Norway has emphasised the importance of this topic on several previous occasions. We welcome the report of the Secretary-General A/67/213, and the reported efforts undertaken by States to establish jurisdiction over crimes and cooperate in the exchange of information to facilitate investigations and prosecutions.
Serious crimes committed by United Nations personnel, including sexual exploitation and abuse, challenge the very essence of what the UN stands for. They represent a danger to the organisation’s integrity and undermine the trust and support the UN enjoys. As a result, such crimes harm the UN’s ability to fulfil its important responsibilities. Thus, Norway fully supports the zero-tolerance policy towards crimes committed by UN personnel.
While training and awareness-raising are necessary, Norway would also like to reiterate the importance of accountability and reparation when crimes occur despite training being provided to prevent this. Our view on this issue remains unchanged. It is of utmost importance that the criminal accountability of UN personnel is properly addressed both in individual cases and on a broader scale by the UN.
The UN umbrella should not be misused as a shield for unlawful conduct by personnel on UN missions or as a cover for criminal conduct. Sexual exploitation and abuse and other criminal acts committed by UN personnel should be investigated and duly prosecuted. In our view, one case of impunity is one case too many.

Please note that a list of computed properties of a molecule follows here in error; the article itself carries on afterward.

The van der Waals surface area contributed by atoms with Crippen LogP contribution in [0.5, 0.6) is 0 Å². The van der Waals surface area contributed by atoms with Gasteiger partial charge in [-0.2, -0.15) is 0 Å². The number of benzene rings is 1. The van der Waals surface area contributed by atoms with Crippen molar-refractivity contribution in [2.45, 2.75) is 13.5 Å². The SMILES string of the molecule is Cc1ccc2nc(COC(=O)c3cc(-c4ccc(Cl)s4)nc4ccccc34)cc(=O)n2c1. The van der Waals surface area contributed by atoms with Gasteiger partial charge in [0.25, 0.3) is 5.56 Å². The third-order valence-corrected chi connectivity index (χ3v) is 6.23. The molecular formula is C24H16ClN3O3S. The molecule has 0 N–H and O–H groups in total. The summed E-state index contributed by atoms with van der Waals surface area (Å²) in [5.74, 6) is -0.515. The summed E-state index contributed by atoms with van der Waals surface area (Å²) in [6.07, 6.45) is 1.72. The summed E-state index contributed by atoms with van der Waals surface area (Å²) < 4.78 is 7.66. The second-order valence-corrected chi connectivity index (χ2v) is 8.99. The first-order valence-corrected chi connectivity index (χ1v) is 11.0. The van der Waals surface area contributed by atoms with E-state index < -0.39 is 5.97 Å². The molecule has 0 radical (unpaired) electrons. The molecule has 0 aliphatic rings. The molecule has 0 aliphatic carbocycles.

It follows from this that Norway supports further action being taken, both at the international level and nationally, as appropriate. The low number of cases reported should not be used as justification for maintaining the legal status quo.
First and foremost, Norway calls on States to establish jurisdiction over serious crimes committed by their nationals while serving as members of a UN mission. Norway supports the development of an internationally legally binding convention to ensure that criminal conduct is addressed. The importance of cooperation must also be stressed. In this regard we refer to the General Assembly resolutions which offer several concrete recommendations with regard to strengthening such cooperation. Cooperation in this field is undoubtedly affected by domestic law, but current domestic law in some jurisdictions cannot serve as a justification for refraining from cooperating as recommended in these resolutions. Thus, we strongly urge all states to cooperate with each other and with the UN when allegations of serious crimes are reported.